This structure facilitates the ability to quickly create and deploy new applications and services. For example, the CERN logo (at top right of the schematic above) indicates the joint development of a distributed load balancing application that delivers advanced traffic characterization and orchestration. The objective was to optimize traffic distribution, with synchronization across load balancers. This SDN capability is particularly useful to CERN because its Large Hadron Collider experiments generate an enormous amount of data that needs to be transported to various universities and institutions around the world--hence the need for this advanced network application. It runs on an HP Virtual Applications Networks SDN controller.

OpenFlow and OpenStack
OpenFlow is a Layer 2 communications protocol that gives access to the forwarding plane of a network switch or router over the network. It allows the path of network packets through the network of switches to be determined by software running on multiple routers. This separation of the control from the forwarding allows for more sophisticated traffic management.

OpenStack is an open source cloud operating system designed to deliver high-performance virtualized network infrastructure that transitions customers to the cloud.

An Automated Model
Using the command line interface (CLI) to program the individual switches is something that Cisco and Cisco-trained IT staff had to do in order to meet customer requests for policy changes. However, this is an expensive, time-consuming task and SDN can provide a model that automates networking provisioning. Therefore, IT departments won't need to jump through such high-tech hoops in future: instead untrained staff can employ the model to develop self-service clouds. SDN also removes router/switch lock-in: switches and routers are now abstracted, which allows enterprises to swap between vendors.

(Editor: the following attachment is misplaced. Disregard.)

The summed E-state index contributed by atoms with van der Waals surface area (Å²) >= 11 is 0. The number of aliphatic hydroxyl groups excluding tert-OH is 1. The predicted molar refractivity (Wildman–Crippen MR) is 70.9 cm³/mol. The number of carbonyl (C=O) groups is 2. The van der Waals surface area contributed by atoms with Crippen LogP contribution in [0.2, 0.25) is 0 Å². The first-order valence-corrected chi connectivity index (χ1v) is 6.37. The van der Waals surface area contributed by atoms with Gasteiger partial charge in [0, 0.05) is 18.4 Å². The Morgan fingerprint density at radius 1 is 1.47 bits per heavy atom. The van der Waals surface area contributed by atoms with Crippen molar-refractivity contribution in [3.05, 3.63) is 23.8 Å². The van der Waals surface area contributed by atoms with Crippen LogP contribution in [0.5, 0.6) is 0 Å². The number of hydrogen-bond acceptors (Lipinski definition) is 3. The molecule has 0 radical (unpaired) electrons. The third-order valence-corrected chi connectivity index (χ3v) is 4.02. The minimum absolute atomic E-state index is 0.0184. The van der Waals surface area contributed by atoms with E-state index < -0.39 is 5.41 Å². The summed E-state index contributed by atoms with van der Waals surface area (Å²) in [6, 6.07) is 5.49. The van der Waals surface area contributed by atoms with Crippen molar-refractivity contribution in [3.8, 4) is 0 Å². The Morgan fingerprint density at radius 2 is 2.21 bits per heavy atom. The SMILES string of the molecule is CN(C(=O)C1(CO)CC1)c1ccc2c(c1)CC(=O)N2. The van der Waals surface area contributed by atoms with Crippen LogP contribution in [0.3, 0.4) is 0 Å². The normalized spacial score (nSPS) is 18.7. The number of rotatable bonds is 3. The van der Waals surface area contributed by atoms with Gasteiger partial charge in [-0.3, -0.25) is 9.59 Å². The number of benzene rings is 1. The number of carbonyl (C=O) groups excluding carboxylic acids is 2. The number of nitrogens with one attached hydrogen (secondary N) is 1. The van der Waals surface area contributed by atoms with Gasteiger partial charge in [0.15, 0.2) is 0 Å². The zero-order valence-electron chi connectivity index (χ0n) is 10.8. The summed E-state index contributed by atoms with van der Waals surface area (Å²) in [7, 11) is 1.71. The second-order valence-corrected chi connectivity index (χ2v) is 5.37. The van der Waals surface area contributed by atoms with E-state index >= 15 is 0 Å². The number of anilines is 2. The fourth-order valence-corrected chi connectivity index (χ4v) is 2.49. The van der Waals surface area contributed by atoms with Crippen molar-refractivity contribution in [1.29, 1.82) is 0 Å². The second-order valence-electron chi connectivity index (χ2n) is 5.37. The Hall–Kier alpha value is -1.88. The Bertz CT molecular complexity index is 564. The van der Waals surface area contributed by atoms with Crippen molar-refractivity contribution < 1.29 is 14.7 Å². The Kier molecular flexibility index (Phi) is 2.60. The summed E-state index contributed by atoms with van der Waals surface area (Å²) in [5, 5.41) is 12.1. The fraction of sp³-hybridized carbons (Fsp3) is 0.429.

This need is obvious, but how is this task realized? HP's model is built on top of the company's Virtual Application Network SDN controller. The APIs used to communicate between the layers of the SDN stack are grouped based on their function in the architecture: Northbound OpenStack APIs communicate between controllers and applications, and southbound OpenFlow APIs communicate between controller and infrastructure. Automation of the network configuration process is based on the policy-driven decisions built into the network applications.

The Big Picture
As the cloud era takes shape, technology continues to play an increasing role in all aspects of business, and its role is shifting from operational support to becoming core to product & service delivery and customer interaction. Data Centers in private or secure third party clouds are becoming the manufacturing floor of the information era. SDN allows IT to take a more proactive role in delivering cloud services and applications, which in turn will drive next-generation user experiences.

That is the real value of SDN. It is not a specific killer feature: instead it's a platform that removes many of the critical limitations of the traditional networking model: one that is set to create entirely new networking possibilities.


The big picture: the shape of the emerging cloud era. Virtual computing and storage resources employed over a virtual network and topped off with next-generation business applications and services. Schematic courtesy Dell.